I’ve been thinking a lot about financial education, both my own as a child and teenager, and what I hope to impart to my children. I think one of the biggest gaps in my early education was understanding the concept of inflation. Not that I needed a huge lesson in economics, but I know I didn’t understand that my money is basically worth less (can buy less) as time goes on.
To illustrate my complete non-understanding of the concept, I once saved my money in my sock drawer. Really. And I am not talking about a small amount of money. I started working when I was 14, first washing dishes in a restaurant where my mom was a waitress, and I worked my way up to short order cook and waitress by the time I was 15. I didn’t have a lot of expenses, and I am honestly a saver at heart, even though I seem to have lost sight of that somewhere in early adulthood. So the money I made, I saved. I wanted (at that time) to be a doctor, and so I wanted to buy a car when I could drive so I could work more hours that my parents couldn’t drive me to, and I also wanted to buy a car that would last through medical school. So I saved my money to buy a car.
In my sock drawer. Literally. I saved my money in my sock drawer. When I brought tips home or cashed my paycheck, I would count the money, fold it up in a sock, and stick it in the bottom of my sock drawer. I did this for two years. Two years. I am not sure what I had against banks, except that I thought my money was safer with me. Odd, I was. I knew it could earn interest in a bank, but somehow I didn’t think that it would amount to much (yes, I could do calculus yet I needed lessons in elementary math apparently as well). But I never considered that my money was actually losing a little value just sitting around, because of inflation.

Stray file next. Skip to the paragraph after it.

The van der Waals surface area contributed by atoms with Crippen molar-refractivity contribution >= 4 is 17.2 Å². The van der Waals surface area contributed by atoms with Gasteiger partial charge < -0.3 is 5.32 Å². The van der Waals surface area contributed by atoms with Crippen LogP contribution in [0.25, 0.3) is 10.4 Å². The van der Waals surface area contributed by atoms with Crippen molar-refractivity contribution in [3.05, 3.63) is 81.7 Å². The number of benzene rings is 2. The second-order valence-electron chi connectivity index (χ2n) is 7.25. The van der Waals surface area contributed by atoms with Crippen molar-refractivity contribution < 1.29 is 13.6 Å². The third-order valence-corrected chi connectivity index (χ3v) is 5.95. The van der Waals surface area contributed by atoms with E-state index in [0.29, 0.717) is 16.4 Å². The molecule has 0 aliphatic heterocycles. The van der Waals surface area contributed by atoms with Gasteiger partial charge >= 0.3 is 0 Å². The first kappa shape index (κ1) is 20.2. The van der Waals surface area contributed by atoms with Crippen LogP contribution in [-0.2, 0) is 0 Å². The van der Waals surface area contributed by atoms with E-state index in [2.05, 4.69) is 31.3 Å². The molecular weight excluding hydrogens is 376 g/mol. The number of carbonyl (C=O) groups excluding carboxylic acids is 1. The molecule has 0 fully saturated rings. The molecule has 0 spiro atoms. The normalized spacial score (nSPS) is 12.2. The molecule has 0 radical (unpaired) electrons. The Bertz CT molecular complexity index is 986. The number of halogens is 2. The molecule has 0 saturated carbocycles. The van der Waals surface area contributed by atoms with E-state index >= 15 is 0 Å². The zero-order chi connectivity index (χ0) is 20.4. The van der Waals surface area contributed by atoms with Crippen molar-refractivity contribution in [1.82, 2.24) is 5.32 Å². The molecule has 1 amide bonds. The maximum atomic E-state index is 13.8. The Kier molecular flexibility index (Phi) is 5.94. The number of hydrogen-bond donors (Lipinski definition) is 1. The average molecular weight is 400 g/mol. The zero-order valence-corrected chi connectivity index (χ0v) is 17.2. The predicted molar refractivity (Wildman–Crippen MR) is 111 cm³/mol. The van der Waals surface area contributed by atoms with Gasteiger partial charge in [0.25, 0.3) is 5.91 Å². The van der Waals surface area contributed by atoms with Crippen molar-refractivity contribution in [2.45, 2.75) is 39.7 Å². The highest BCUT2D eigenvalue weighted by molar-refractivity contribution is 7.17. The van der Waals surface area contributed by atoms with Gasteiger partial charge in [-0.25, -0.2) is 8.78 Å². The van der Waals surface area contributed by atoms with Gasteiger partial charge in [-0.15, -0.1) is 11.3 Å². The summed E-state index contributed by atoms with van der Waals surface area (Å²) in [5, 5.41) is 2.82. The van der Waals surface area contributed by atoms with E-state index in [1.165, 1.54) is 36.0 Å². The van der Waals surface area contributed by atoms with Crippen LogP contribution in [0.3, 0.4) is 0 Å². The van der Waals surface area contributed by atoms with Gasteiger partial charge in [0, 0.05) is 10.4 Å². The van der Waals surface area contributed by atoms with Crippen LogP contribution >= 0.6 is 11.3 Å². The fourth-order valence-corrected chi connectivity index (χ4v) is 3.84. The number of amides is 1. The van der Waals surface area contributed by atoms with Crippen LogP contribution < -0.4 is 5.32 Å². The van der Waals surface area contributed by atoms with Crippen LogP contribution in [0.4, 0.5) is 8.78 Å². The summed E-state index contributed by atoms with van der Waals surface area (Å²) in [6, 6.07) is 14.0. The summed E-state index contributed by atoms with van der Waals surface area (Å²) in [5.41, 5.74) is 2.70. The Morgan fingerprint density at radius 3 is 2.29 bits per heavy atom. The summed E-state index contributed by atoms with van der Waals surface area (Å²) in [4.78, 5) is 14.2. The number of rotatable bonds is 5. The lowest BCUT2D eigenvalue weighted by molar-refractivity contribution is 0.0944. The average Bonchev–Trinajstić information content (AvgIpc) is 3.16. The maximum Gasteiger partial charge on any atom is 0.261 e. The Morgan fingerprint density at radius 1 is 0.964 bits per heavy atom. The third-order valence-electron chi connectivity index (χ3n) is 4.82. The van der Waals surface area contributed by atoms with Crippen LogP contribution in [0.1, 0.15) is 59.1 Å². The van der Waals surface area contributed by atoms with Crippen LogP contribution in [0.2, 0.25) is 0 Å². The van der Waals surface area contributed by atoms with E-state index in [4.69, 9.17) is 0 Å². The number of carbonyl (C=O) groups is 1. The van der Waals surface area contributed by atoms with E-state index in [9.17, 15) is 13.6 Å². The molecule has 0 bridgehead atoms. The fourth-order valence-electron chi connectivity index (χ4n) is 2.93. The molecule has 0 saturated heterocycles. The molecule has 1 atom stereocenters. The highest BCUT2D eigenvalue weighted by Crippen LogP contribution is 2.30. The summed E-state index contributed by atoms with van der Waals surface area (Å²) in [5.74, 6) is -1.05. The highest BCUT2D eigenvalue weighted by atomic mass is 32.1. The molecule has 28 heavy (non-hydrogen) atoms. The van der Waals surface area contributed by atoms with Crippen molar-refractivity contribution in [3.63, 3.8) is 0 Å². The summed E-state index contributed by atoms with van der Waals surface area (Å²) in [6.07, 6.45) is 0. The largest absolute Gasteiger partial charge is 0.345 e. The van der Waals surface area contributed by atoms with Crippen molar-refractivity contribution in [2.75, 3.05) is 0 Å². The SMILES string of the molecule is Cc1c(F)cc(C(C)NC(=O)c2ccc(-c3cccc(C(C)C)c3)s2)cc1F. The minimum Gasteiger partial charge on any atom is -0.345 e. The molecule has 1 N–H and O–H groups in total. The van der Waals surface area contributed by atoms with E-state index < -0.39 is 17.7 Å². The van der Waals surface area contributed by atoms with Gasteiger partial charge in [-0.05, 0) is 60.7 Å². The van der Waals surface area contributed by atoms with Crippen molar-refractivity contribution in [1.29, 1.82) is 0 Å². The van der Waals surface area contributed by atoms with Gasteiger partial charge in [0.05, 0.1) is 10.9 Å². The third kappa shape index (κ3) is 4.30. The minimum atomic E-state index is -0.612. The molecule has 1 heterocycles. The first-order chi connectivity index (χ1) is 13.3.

Two years later, that money could buy a bit less than it could have at the beginning. That really is a concept I can understand, yet I didn’t at all. I needed to earn interest just to try and keep up with inflation and keep my money’s earning power the same. But instead, I hoarded in my sock drawer. Never mind the fact someone could have stolen it. But sock drawer it was, and $6000 later, I bought a car. My dad worked at the dealership, which is why I think they didn’t freak out at me bringing in $6000 in rolled up cash. But that’s another story.
How do you teach a kid about inflation? I’m not sure, but I am going to do my best to try. And my kids already both have bank accounts, although they haven’t started learning about them yet. I’m not an expert on understanding inflation, but I do understand that the same things keep costing more and more, and that’s the concept I wish I understood a lot earlier than I did.